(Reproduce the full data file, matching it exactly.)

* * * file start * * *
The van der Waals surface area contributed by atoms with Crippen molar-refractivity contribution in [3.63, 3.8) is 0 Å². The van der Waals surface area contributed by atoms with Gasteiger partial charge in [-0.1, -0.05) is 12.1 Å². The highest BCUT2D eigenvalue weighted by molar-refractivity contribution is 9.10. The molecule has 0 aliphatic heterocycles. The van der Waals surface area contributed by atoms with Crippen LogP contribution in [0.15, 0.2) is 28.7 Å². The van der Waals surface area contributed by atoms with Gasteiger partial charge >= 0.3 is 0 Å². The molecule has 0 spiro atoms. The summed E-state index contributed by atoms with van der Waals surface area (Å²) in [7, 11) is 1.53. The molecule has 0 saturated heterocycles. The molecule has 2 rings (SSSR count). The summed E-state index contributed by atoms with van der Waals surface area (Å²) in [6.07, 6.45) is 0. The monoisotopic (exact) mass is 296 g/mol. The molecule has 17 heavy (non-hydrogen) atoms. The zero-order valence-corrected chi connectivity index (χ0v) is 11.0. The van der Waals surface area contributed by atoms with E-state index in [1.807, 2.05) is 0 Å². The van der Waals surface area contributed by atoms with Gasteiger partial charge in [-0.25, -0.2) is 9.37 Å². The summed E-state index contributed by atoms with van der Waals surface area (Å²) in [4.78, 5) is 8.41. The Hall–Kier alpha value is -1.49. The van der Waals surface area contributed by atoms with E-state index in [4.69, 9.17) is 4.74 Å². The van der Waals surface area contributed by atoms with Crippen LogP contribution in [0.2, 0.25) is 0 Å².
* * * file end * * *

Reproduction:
The van der Waals surface area contributed by atoms with Crippen molar-refractivity contribution in [3.63, 3.8) is 0 Å². The van der Waals surface area contributed by atoms with Gasteiger partial charge in [-0.1, -0.05) is 12.1 Å². The highest BCUT2D eigenvalue weighted by molar-refractivity contribution is 9.10. The molecule has 0 aliphatic heterocycles. The van der Waals surface area contributed by atoms with Crippen LogP contribution in [0.15, 0.2) is 28.7 Å². The van der Waals surface area contributed by atoms with Gasteiger partial charge >= 0.3 is 0 Å². The molecule has 0 spiro atoms. The summed E-state index contributed by atoms with van der Waals surface area (Å²) in [7, 11) is 1.53. The molecule has 0 saturated heterocycles. The molecule has 2 rings (SSSR count). The summed E-state index contributed by atoms with van der Waals surface area (Å²) in [6.07, 6.45) is 0. The monoisotopic (exact) mass is 296 g/mol. The molecule has 17 heavy (non-hydrogen) atoms. The zero-order valence-corrected chi connectivity index (χ0v) is 11.0. The van der Waals surface area contributed by atoms with E-state index in [1.807, 2.05) is 0 Å². The van der Waals surface area contributed by atoms with Gasteiger partial charge in [-0.25, -0.2) is 9.37 Å². The summed E-state index contributed by atoms with van der Waals surface area (Å²) in [4.78, 5) is 8.41. The Hall–Kier alpha value is -1.49. The van der Waals surface area contributed by atoms with E-state index in [4.69, 9.17) is 4.74 Å². The van der Waals surface area contributed by atoms with Crippen LogP contribution in [0.2, 0.25) is 0 Å².